Being a commuter student doesn’t have to be a drag. Here are five tips to help get the most out of your college experience and feel at home on campus.
When the average morning includes sitting in traffic for 40 minutes while ignoring honking cars on all sides, it can be hard to feel enthusiastic about commuting to college.
Especially when at the other end of that drive, your classmates are rolling out of their bed in the dorms and walking just five minutes across campus to class. But fear not, commuting can make for a college experience that’s just as awesome as the typical on-campus dorm experience.
There are many reasons to commute to school rather than live on campus: maybe college is close enough to home that commuting makes sense, perhaps you simply prefer to live off campus.
In many cases it’s cheaper to live at home (or even in an apartment) as opposed to school dorms. Whatever the reason, commuting doesn’t have to be a drag. Here are five tips to help get the most out of your college experience and feel at home on campus.
1. Spend some quality time on campus.
Many commuters, myself included, tend to streamline their school days: they go to class, take notes, say hello to a few people, and then head straight back home. This is counterproductive.
After all, it’s hard to feel like you belong in any place when you do your best to get in and out like it’s the McDonald’s drive through. When you have the time, slow down and enjoy your school.
Try getting a job on campus or pull up a desk in the library to study. The key is spending a little quality time on campus outside of class.
2. Find a community to get involved with.
If you’re feeling a bit lost in the ocean that is the campus community, try getting involved with a group of people who share your interests.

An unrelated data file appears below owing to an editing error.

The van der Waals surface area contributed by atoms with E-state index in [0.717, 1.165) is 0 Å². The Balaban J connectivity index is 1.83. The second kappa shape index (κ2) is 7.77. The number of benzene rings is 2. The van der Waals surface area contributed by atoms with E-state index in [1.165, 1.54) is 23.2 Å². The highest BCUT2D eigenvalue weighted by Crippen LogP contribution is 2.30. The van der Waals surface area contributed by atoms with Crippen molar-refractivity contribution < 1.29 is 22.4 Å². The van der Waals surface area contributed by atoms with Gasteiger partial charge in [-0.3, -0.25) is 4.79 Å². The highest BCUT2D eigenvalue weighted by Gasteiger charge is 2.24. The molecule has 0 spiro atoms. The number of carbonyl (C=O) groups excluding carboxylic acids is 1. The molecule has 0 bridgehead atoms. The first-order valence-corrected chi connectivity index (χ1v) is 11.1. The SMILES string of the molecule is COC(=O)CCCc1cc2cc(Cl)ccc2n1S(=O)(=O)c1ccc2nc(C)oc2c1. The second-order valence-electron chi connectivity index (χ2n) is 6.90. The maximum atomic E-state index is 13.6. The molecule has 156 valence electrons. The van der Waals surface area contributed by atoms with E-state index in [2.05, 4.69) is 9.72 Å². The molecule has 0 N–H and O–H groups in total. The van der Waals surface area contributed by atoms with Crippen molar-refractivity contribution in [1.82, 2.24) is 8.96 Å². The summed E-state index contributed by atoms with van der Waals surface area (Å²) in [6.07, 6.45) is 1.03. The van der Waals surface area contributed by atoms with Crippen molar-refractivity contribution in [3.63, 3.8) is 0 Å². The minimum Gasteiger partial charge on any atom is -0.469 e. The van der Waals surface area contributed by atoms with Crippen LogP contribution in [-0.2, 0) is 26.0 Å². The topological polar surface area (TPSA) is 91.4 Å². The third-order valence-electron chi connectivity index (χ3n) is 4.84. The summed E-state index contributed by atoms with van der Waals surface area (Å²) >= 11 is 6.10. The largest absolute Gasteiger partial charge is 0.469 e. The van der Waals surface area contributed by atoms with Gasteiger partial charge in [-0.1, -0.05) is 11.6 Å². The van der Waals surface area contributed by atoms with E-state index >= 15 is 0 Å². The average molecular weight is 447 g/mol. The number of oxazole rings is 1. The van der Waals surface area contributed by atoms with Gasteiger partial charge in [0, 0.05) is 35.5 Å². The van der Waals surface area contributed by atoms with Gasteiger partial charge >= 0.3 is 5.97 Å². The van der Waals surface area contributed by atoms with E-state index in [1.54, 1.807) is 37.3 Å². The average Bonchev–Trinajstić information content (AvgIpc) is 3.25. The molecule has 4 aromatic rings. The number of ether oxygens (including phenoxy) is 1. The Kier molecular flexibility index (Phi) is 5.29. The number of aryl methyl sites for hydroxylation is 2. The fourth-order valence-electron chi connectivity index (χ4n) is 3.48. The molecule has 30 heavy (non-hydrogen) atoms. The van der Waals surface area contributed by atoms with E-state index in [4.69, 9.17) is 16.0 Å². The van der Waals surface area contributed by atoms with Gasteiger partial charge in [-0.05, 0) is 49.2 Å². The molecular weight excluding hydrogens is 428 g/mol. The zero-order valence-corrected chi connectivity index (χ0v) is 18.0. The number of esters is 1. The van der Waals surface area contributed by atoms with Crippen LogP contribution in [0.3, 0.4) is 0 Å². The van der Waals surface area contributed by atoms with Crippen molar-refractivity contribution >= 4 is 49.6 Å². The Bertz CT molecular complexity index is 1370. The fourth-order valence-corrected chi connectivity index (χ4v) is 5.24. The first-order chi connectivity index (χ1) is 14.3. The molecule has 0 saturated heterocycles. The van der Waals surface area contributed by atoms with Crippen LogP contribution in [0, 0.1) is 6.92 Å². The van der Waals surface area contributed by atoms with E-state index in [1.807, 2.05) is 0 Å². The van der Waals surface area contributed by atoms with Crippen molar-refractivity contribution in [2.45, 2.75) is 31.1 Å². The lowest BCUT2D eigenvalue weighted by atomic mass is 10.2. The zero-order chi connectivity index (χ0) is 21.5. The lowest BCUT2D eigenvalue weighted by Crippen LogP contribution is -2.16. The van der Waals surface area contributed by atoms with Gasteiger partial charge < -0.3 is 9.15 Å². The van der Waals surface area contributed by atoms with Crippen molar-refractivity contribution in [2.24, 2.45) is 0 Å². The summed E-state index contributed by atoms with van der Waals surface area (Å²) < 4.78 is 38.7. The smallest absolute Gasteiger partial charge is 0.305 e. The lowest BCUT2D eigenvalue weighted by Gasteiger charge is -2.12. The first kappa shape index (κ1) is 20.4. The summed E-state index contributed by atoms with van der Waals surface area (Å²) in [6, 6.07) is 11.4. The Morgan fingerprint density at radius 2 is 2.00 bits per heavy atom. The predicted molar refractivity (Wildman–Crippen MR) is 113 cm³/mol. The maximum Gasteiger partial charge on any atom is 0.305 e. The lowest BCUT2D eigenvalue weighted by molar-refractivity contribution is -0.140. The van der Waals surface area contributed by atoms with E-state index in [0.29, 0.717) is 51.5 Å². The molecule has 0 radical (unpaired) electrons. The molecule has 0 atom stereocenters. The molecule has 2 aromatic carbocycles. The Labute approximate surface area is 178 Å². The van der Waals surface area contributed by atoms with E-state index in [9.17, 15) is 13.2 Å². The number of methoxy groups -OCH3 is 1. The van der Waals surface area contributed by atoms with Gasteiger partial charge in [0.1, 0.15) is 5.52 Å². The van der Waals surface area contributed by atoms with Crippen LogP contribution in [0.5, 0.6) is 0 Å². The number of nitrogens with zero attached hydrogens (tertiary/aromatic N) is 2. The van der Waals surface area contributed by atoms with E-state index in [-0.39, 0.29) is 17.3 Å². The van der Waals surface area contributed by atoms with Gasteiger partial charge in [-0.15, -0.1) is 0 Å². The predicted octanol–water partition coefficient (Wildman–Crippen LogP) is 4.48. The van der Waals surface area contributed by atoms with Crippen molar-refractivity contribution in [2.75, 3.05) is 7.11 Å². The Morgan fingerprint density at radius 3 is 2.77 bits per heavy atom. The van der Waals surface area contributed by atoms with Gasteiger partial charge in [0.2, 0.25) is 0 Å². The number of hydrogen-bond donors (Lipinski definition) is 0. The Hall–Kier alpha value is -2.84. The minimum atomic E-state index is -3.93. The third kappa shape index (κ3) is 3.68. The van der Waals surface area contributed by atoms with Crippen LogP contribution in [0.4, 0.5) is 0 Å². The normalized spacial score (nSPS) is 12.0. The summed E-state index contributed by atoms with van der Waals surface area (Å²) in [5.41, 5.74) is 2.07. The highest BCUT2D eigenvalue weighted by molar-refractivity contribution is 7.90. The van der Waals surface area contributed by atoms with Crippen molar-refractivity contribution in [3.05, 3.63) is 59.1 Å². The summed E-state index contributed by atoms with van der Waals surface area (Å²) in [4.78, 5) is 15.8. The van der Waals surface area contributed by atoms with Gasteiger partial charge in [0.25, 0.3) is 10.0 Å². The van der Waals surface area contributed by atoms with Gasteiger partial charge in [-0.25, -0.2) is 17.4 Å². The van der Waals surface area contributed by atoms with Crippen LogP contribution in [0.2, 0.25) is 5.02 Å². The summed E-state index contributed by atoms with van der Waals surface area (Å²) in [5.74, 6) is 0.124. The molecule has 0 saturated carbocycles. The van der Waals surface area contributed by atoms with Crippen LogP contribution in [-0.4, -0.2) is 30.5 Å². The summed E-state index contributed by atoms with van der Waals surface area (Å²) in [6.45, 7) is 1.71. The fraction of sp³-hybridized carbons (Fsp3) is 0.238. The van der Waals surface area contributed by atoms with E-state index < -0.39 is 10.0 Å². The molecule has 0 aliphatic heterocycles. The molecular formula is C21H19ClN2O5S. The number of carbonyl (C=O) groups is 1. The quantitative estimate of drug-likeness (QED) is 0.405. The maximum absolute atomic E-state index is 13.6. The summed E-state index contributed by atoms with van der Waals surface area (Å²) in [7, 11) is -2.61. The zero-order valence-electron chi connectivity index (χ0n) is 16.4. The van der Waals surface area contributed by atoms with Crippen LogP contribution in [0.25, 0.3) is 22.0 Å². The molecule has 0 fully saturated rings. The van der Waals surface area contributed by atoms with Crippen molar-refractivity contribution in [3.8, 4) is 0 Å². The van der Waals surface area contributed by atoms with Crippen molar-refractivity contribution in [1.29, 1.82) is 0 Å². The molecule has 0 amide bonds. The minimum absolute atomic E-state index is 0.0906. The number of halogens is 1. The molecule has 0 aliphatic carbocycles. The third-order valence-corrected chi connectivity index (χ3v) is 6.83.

Dorm living provides a community for students to connect to, but if you’re not living on top of your peers all semester you’ll have to find another way to get involved.
Whether you love rock climbing, French or football, your college campus is bound to offer a club or team you’ll be enthusiastic about.
Connecting with a group like this will make it easy to bond with people. Plus, extracurricular activities look great on a resume.
3. Have a little fun!
Most campuses offer all sorts of fun events to enjoy, be it a musical put on by the theater department, a concert, a comedy show or a football game.
Some of the greatest times to be had on campus won’t necessarily be related to your studies.
4. Give yourself some down time by scheduling classes with breaks in between them.
Quality time is the key to any good relationship, including the one between a student and his or her campus.
Now that you’re spending more time on campus, scheduling yourself some nice breaks between classes can make finding time to enjoy your school a bit easier.
Much like shutting off your Internet connection can be a great way to force yourself to get homework done, giving yourself a reason not to flee home (that reason being the next class) can be a great way to force yourself to seek out some exciting memories to pass the time.
5. Check to see if your college offers Learning Communities, or a similar study program.
A Learning Community is a group of classes, typically two or three, with a theme linking the courses. Students take all of the classes together, winding up with the same classmates for the all of the courses involved in the Learning Community.
If it feels like the subjects you’re taking for general ed are all over the board, this can be a great way to help add a little continuity, as well as allowing you to get closer to your classmates and professors. This sort of program may not be specifically labeled as a Learning Community, so consider looking for an honors program on campus or a study program within your major.
Remember that your college experience will be whatever you make of it, so get a little creative and enjoy your time as a commuter!
Whatever you choose, this is an insanely exciting time of life so it only makes sense to get as much out of it as you can.
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